An invasive salmon species which poses a threat to native fish is feared to have spawned in the Tay.
An increasing number of pink salmon have been caught on the river, with at least four beats affected. A dead fish was also found in Pitlochry.
The species — also known as humpback salmon — poses a threat to the native Atlantic salmon, which is worth millions to the Scottish economy.
In 2011 the Association of Salmon Fishery Boards (ASFB) issued a nationwide “kill on sight” policy for the species.
The Tay catches were revealed in a report by the Tay District Salmon Fisheries Board into river conditions for the 2017 season.
It said: “Since pink salmon were first introduced into some western Russian rivers several decades ago, they have occasionally turned up in Scottish fisheries.
“However, many more turned up in the summer of 2017 in Scotland and other countries, notably Norway.
“Several were caught on the Tay, including at Almondmouth, Taymount, Cargill and Dalmarnock.
“A dead specimen thought perhaps to be a kelt was found near Pitlochry Dam and reported to Marine Scotland Science.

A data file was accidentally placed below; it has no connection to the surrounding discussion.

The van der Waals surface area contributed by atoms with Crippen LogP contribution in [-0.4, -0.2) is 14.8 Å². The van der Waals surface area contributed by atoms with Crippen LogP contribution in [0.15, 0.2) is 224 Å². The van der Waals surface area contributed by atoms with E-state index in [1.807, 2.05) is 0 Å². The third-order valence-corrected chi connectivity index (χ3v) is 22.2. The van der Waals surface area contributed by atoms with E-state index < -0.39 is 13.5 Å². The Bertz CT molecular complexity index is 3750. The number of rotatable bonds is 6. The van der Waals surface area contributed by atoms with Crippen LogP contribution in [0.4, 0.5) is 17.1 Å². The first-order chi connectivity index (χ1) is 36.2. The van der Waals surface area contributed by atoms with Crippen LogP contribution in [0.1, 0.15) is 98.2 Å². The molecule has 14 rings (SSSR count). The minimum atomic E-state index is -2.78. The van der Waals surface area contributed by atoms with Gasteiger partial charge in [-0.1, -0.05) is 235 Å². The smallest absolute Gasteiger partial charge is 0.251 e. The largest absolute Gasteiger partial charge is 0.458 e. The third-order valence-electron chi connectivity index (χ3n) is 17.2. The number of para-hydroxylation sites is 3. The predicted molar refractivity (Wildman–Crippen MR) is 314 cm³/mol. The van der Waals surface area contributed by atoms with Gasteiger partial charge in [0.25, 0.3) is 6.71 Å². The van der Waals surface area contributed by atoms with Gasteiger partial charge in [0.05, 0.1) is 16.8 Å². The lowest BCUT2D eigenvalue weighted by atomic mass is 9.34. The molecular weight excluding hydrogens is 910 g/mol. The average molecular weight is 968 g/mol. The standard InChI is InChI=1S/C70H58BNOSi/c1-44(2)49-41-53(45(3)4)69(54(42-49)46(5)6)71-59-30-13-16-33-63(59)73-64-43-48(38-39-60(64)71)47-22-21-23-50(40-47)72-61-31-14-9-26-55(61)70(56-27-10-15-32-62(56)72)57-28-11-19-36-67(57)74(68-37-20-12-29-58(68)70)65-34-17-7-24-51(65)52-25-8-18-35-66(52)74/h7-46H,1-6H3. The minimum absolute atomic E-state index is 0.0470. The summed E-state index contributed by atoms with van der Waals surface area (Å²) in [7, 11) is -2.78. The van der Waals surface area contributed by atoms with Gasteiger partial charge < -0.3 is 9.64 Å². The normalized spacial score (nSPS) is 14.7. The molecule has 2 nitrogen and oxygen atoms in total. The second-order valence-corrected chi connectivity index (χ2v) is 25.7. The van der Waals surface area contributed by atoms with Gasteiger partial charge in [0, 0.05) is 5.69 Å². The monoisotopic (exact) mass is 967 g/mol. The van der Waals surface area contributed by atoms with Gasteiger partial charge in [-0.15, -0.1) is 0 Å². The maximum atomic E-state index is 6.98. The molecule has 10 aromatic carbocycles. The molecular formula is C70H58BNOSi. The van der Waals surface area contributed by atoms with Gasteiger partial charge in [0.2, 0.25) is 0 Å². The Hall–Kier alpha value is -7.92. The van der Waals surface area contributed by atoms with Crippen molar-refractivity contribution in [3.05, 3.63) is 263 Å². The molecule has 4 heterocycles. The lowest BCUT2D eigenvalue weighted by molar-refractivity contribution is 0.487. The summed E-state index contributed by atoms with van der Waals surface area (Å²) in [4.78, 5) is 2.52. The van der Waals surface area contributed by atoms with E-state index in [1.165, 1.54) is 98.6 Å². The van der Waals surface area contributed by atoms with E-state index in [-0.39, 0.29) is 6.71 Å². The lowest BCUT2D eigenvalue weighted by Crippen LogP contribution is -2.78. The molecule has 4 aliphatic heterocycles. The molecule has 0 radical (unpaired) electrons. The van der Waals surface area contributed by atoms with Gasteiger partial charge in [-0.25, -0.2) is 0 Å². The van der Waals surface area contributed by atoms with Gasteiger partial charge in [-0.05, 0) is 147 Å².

“In some other rivers pink salmon were observed to spawn in late summer, but around this time the Tay rose making it difficult to observe any spawning, but it would probably be safe to assume that some must have.
“It is not yet clear why these fish have appeared in such numbers this year.”
The pink salmon is smaller than the Atlantic salmon but has proved successful at spreading around the globe, also colonising rivers in Canada.
The male fish have a distinctive hump near their dorsal fin when they are sexually mature, as well as a pronounced curve of their jaw.
All sightings of pink salmon must be reported to the Scottish Government agency Marine Scotland.
Although the fish spawn at different times to native salon, its feared that they could potentially compete for resources.
Around 6,000 jobs depend on the salmon industry, with exports alone worth in excess of £300 million.